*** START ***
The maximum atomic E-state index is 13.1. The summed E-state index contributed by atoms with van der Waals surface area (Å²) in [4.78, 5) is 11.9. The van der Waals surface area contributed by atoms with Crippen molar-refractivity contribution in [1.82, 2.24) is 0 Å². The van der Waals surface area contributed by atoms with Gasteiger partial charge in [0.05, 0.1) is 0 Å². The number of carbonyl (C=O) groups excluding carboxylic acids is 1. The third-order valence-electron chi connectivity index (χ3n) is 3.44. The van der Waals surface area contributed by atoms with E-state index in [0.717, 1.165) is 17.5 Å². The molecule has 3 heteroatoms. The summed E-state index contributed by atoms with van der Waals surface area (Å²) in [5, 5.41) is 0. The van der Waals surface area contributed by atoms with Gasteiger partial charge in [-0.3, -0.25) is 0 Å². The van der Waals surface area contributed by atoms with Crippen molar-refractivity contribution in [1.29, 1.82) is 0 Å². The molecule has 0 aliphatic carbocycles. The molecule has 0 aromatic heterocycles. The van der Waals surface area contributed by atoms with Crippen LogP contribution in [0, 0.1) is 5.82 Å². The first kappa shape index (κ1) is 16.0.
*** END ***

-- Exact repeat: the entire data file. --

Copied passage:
The maximum atomic E-state index is 13.1. The summed E-state index contributed by atoms with van der Waals surface area (Å²) in [4.78, 5) is 11.9. The van der Waals surface area contributed by atoms with Crippen molar-refractivity contribution in [1.82, 2.24) is 0 Å². The van der Waals surface area contributed by atoms with Gasteiger partial charge in [0.05, 0.1) is 0 Å². The number of carbonyl (C=O) groups excluding carboxylic acids is 1. The third-order valence-electron chi connectivity index (χ3n) is 3.44. The van der Waals surface area contributed by atoms with E-state index in [0.717, 1.165) is 17.5 Å². The molecule has 3 heteroatoms. The summed E-state index contributed by atoms with van der Waals surface area (Å²) in [5, 5.41) is 0. The van der Waals surface area contributed by atoms with Gasteiger partial charge in [-0.3, -0.25) is 0 Å². The van der Waals surface area contributed by atoms with Crippen molar-refractivity contribution in [1.29, 1.82) is 0 Å². The molecule has 0 aliphatic carbocycles. The molecule has 0 aromatic heterocycles. The van der Waals surface area contributed by atoms with Crippen LogP contribution in [0, 0.1) is 5.82 Å². The first kappa shape index (κ1) is 16.0.